A little while later, Andreas Tobler invited me to an interview in Zurich at Nexus Telecom. The interview went really well and they offered me a good position, but all in all it wasn’t attractive enough that I would move to Zurich (which I didn’t like that much), especially in the special situation back then, with Madeleine beeing highly pregnant. I’d like to thank Andreas for his invitation and the nice day in Zurich.

In the end, I decided to stay at aicas, the job has always been fun, hacking a Java VM, doing graphics backends, a lot of debugging, bug fixing etc. Then the JDK has been opened and this made working there even more attractive. I think this has been the best decision.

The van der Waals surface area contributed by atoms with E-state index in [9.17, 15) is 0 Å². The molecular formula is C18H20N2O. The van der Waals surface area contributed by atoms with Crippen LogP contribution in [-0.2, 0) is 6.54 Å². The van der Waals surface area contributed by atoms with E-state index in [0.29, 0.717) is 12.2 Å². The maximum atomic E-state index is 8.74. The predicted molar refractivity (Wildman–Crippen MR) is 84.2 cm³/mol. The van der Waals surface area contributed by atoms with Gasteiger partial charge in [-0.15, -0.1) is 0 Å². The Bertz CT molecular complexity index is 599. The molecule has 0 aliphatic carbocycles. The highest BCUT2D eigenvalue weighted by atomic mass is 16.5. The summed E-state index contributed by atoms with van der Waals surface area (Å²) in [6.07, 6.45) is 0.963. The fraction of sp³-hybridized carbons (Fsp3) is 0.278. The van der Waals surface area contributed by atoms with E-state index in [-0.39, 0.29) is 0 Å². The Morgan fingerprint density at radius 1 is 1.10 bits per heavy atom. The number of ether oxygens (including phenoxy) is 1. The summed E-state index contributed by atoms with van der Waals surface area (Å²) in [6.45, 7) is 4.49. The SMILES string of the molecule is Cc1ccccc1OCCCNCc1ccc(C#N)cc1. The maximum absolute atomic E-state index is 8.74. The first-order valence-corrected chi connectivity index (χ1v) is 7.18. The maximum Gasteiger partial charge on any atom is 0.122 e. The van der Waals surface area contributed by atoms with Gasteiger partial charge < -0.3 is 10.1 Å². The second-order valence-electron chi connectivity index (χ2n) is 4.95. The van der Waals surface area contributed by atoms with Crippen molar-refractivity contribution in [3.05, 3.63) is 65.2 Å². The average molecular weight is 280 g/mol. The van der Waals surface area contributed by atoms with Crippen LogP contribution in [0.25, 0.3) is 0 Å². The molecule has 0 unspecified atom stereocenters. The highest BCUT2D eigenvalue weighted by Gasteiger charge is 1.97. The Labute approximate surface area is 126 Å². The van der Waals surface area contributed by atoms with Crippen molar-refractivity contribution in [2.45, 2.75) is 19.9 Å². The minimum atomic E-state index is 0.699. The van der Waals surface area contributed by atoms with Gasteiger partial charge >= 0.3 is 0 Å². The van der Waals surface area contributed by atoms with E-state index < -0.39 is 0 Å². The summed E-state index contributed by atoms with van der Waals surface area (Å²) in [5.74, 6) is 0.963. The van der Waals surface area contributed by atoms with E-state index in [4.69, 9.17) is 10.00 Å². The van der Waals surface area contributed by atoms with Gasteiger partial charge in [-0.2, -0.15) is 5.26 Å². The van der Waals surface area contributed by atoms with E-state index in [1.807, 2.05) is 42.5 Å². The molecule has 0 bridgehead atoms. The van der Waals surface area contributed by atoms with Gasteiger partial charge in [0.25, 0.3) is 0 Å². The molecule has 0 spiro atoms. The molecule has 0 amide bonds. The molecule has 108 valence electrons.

But still. One think that has been brewing in my mind for quite a long time is now getting through. Working in a company as an employee just doesn’t seem right. That’s not what would satisfy me for a longer time. What I want to do is working freely and self-determined. And that is what I am going to do now. These days I am really considering going the freelancer/self-employment route. Over the last months I had a couple of opportunities, some of which I had to decline because I’ve already been full with my work at aicas and family stuff. I think my chances to make a living as freelancer aren’t that bad, and I already have one or two possible partners and a couple of possible customers to start with. I think for the start I will be focusing on what I am best at (all things free Java), but I’m certainly not limited to that. Actually, one project I’ve already put my hands on is not at all related to free Java, but to schools and how they plan their lessons and is implemented in Python. So, wish me good luch with that and if you think you are in need of a skilled professional software engineer, don’t hesitate to contact me!